Night & Day — There are the requisite extended training sessions, some geared to getting laughs. Even the famous boxing movie meat locker makes a return visit. Razor will be trained by an old geezer played by Alan Arkin, who has many of the film’s best comic lines. ‘The Kid’ will be trained by his own estranged son (Jon Bernthal), who, cue the heartstrings, has a son of his own. Whether or not the little boy will be able to call ‘The Kid’ grandpa is one of the emotional turns in this very satisfying movie.
“Grudge Match,” which is directed by Peter Segal and written by Tim Kelleher and Rodney Rothman, works because the people behind it are honest about their goals. They want to entertain you, hoping you’ll leave the theater in good spirits. They succeed. You may even have a tear in your eye. The acting by all is straightforward and the main boxing match is a realistic as it needs to be. The fighters are determined to show their mettle.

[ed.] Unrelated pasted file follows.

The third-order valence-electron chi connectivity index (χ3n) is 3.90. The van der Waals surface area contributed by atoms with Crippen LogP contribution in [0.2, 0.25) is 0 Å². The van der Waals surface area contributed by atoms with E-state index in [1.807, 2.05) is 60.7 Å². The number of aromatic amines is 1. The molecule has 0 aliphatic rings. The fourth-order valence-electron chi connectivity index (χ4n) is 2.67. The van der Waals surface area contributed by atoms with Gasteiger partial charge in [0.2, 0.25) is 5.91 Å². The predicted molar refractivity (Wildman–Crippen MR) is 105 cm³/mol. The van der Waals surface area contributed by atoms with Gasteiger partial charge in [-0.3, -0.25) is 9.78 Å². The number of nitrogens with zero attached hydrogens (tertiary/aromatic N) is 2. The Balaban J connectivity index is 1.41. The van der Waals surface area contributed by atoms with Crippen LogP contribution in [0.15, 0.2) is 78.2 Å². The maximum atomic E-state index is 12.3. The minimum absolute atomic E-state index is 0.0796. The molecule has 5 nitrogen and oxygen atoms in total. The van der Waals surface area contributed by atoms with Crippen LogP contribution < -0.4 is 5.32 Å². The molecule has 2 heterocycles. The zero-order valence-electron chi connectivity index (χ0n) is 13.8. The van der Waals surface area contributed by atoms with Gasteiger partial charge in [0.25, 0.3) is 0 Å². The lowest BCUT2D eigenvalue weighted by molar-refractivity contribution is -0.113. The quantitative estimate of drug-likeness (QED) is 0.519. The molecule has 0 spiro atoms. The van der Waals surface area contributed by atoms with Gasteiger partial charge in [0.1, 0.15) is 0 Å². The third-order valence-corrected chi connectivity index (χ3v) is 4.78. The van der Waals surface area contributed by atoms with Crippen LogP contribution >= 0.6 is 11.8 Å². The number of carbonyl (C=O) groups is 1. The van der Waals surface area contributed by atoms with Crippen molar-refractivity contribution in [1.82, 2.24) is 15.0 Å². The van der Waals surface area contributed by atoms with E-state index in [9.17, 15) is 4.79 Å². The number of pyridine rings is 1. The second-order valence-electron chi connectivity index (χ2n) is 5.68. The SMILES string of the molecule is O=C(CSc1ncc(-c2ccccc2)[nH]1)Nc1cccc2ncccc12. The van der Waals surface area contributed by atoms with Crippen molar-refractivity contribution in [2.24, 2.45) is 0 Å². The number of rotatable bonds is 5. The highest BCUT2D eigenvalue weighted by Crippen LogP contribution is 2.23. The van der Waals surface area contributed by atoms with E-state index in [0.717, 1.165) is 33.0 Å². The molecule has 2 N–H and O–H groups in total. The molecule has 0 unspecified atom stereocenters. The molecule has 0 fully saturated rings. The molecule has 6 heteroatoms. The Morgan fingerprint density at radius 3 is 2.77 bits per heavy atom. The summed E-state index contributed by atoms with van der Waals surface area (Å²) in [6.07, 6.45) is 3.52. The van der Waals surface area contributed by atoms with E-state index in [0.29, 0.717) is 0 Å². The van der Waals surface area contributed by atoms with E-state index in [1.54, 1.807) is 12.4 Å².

As an added bonus, there’s a Buffalo Bills joke early in the film that brought down the house at the screening I attended.
Another movie about single-minded determination is “Nebraska.” The story is simple. A crusty curmudgeon named Woody Grant (played by Bruce Dern) thinks he has won a million-dollar sweepstakes. To claim his prize he has to get to Lincoln, Nebraska from his Billings, Montana home. His family is aghast. They accept that he’s a drunken old coot, a stubborn mule in his seventies, but they can’t believe he’ll actually walk to Nebraska just to prove a point. He and his wife have been married for so long that they spend their days talking past each other, when they actually do speak.